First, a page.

Early in the series, I discussed the need for DRM-free library deposits as part of the legislated library deposit program that seeks to preserve Canadian heritage. There are additional library issues, however, that merit discussion. Section 30.1 of the Copyright Act grants libraries (as well as archives and museums) special rights to copy works in order to preserve or manage their collections. These are important rights and any anti-circumvention legislation must not be permitted to render them ineffective.
Section 30.1(1) provides that, under certain circumstances:
It is not an infringement of copyright for a library, archive or museum or a person acting under the authority of a library, archive or museum to make, for the maintenance or management of its permanent collection or the permanent collection of another library, archive or museum, a copy of a work or other subject-matter, whether published or unpublished, in its permanent collection
The circumstances that permit such copying include a copy that is:
(d) for the purposes of internal record-keeping and cataloguing;
(e) for insurance purposes or police investigations; or
(f) if necessary for restoration.
It is easy to see how each of these could apply in a DRM context, where the DRM becomes obsolete, the library needs to address the record-keeping or insurance purposes issue, or the physical version of the electronic copy becomes damaged and must be restored. In each of these instances, without a library right of circumvention that mirrors Section 30.1, anti-circumvention legislation could block the use of these provisions.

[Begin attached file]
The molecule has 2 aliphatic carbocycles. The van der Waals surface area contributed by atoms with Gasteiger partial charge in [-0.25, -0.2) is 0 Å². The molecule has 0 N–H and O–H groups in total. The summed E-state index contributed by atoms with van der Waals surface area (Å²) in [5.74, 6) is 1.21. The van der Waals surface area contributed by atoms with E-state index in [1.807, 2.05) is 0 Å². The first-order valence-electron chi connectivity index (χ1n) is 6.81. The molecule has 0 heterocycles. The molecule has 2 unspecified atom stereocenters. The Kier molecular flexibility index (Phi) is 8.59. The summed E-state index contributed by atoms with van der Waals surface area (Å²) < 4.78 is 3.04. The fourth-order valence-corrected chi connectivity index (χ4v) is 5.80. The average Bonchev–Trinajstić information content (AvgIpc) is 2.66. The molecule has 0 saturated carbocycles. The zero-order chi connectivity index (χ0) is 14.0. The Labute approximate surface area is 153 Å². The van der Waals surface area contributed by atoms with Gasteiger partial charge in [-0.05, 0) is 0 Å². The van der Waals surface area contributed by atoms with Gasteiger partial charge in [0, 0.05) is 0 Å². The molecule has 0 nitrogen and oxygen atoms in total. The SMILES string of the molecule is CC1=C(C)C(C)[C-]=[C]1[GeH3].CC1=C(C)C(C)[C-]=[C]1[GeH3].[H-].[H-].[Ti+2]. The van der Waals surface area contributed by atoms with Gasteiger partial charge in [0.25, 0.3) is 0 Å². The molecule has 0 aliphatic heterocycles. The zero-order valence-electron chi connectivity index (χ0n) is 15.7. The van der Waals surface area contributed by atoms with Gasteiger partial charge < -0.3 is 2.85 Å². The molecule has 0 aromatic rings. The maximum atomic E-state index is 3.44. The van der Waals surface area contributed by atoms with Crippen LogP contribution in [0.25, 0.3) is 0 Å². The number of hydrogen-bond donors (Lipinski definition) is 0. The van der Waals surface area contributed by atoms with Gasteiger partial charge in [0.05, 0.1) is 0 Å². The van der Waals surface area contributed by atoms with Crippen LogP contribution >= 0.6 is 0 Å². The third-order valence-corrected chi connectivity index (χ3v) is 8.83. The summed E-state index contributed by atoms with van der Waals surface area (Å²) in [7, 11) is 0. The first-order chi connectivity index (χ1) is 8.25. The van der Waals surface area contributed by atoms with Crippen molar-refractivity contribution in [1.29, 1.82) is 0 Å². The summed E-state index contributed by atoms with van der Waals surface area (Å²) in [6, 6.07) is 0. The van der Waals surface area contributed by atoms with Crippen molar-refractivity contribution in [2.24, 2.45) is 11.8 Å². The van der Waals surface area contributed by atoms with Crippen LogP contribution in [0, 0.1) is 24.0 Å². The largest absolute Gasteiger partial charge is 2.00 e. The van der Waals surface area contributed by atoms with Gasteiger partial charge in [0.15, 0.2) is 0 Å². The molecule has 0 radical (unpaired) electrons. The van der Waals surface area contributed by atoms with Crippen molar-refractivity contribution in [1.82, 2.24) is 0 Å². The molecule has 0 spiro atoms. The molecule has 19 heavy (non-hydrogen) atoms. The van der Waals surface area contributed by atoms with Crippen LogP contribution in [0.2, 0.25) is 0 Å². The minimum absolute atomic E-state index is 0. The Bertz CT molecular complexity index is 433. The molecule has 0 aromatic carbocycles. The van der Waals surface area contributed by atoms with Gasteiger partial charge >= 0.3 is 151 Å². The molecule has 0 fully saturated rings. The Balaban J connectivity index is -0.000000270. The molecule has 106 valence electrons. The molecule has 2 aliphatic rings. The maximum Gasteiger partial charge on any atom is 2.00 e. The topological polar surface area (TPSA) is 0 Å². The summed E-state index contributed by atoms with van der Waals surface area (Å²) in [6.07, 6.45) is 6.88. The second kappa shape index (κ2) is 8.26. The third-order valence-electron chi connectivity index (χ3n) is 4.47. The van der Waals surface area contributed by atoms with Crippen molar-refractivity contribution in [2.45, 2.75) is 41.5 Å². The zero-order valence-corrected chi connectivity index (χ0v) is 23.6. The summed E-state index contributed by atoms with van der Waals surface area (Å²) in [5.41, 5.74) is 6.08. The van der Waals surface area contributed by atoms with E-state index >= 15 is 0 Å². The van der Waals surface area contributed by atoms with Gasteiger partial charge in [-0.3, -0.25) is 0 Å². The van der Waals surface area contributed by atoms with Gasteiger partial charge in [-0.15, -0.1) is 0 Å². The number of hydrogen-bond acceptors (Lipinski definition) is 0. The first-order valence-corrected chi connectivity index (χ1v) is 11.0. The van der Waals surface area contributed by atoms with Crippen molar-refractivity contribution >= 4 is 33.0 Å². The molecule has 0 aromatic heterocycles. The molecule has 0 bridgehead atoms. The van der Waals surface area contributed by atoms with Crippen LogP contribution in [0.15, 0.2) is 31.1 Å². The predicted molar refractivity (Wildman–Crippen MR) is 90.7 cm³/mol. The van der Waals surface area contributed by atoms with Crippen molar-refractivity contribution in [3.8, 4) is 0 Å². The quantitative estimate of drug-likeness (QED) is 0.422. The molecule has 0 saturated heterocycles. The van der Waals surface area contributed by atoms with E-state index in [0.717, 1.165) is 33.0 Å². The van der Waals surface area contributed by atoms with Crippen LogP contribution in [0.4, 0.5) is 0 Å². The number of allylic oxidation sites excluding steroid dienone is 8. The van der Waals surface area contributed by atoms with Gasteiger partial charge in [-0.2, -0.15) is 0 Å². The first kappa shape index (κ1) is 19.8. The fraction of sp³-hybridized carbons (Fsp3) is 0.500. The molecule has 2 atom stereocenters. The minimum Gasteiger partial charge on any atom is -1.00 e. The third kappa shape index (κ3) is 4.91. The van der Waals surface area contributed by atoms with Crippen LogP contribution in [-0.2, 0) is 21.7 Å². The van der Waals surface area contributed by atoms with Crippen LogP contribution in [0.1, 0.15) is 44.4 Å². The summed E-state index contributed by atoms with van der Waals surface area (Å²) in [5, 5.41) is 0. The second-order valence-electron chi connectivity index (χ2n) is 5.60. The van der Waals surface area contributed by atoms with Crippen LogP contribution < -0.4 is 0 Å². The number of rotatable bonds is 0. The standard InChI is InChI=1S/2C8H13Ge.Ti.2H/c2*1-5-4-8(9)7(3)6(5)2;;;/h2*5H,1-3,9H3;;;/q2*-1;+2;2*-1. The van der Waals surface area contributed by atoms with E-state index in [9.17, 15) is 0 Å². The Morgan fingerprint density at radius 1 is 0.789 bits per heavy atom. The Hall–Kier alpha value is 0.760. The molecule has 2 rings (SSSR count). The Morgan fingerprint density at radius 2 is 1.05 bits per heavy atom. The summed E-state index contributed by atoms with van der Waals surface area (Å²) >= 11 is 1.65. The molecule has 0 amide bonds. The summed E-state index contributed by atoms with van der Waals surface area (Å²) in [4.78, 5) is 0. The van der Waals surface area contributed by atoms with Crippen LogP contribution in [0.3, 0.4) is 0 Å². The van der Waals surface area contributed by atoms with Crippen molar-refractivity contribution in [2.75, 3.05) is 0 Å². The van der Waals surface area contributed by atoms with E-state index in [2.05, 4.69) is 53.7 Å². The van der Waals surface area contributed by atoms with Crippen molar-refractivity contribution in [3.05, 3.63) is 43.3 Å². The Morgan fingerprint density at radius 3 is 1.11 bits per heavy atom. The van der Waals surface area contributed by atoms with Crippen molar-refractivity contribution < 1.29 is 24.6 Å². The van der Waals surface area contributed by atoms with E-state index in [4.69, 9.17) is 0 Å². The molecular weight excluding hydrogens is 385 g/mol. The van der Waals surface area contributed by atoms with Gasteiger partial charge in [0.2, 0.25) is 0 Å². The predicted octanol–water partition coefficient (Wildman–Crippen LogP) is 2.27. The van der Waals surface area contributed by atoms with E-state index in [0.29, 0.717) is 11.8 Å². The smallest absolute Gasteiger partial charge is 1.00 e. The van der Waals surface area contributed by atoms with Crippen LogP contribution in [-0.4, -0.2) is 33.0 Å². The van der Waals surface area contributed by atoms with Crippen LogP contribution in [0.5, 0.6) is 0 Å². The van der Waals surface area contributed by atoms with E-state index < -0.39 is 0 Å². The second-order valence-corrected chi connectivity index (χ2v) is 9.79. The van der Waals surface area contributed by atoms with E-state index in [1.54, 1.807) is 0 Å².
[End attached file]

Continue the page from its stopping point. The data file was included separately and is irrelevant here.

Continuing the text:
Moreover, Section 30.2 of the Copyright Act grants a further list of rights to libraries to facilitate research or private study on behalf of their patrons. This provision expressly excludes digital copies, however, a condition that makes little sense in the current environment and an issue that must surely be corrected as part of any "modernization" of the Copyright Act. Bill C-60 contained provisions that purported to allow for digital copies, yet they were so restrictive that they actually required libraries to employ digital rights management systems to limit the use of the digital copies. As I noted at the time, legislation that turns librarians into digital locksmiths is not a step in the right direction. Librarians should be able to stand in the shoes of their patrons unencumbered by the restrictive conditions contemplated in Bill C-60 and, consistent with the Supreme Court of Canada's CCH decision, any new copyright reform should grant broad rights in that regard.